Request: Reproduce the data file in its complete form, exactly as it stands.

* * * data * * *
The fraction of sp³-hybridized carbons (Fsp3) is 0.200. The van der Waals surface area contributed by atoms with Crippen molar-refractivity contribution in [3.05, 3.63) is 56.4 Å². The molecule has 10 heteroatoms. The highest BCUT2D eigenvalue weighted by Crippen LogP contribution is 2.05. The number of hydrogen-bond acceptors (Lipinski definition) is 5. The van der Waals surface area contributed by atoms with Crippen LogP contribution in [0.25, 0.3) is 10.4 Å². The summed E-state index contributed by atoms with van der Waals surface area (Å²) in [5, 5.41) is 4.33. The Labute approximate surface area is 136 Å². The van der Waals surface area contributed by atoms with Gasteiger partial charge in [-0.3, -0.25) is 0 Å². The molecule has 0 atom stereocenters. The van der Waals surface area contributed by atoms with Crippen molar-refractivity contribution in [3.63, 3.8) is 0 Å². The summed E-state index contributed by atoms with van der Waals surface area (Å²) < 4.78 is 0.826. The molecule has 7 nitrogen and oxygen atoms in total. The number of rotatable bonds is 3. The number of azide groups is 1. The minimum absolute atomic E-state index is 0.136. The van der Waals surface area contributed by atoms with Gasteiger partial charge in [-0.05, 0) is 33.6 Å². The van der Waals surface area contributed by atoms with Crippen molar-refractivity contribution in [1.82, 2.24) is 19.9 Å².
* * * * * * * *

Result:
The fraction of sp³-hybridized carbons (Fsp3) is 0.200. The van der Waals surface area contributed by atoms with Crippen molar-refractivity contribution in [3.05, 3.63) is 56.4 Å². The molecule has 10 heteroatoms. The highest BCUT2D eigenvalue weighted by Crippen LogP contribution is 2.05. The number of hydrogen-bond acceptors (Lipinski definition) is 5. The van der Waals surface area contributed by atoms with Crippen LogP contribution in [0.25, 0.3) is 10.4 Å². The summed E-state index contributed by atoms with van der Waals surface area (Å²) in [5, 5.41) is 4.33. The Labute approximate surface area is 136 Å². The van der Waals surface area contributed by atoms with Gasteiger partial charge in [-0.3, -0.25) is 0 Å². The molecule has 0 atom stereocenters. The van der Waals surface area contributed by atoms with Crippen molar-refractivity contribution in [3.63, 3.8) is 0 Å². The summed E-state index contributed by atoms with van der Waals surface area (Å²) < 4.78 is 0.826. The molecule has 7 nitrogen and oxygen atoms in total. The number of rotatable bonds is 3. The number of azide groups is 1. The minimum absolute atomic E-state index is 0.136. The van der Waals surface area contributed by atoms with Gasteiger partial charge in [-0.05, 0) is 33.6 Å². The van der Waals surface area contributed by atoms with Crippen molar-refractivity contribution in [1.82, 2.24) is 19.9 Å².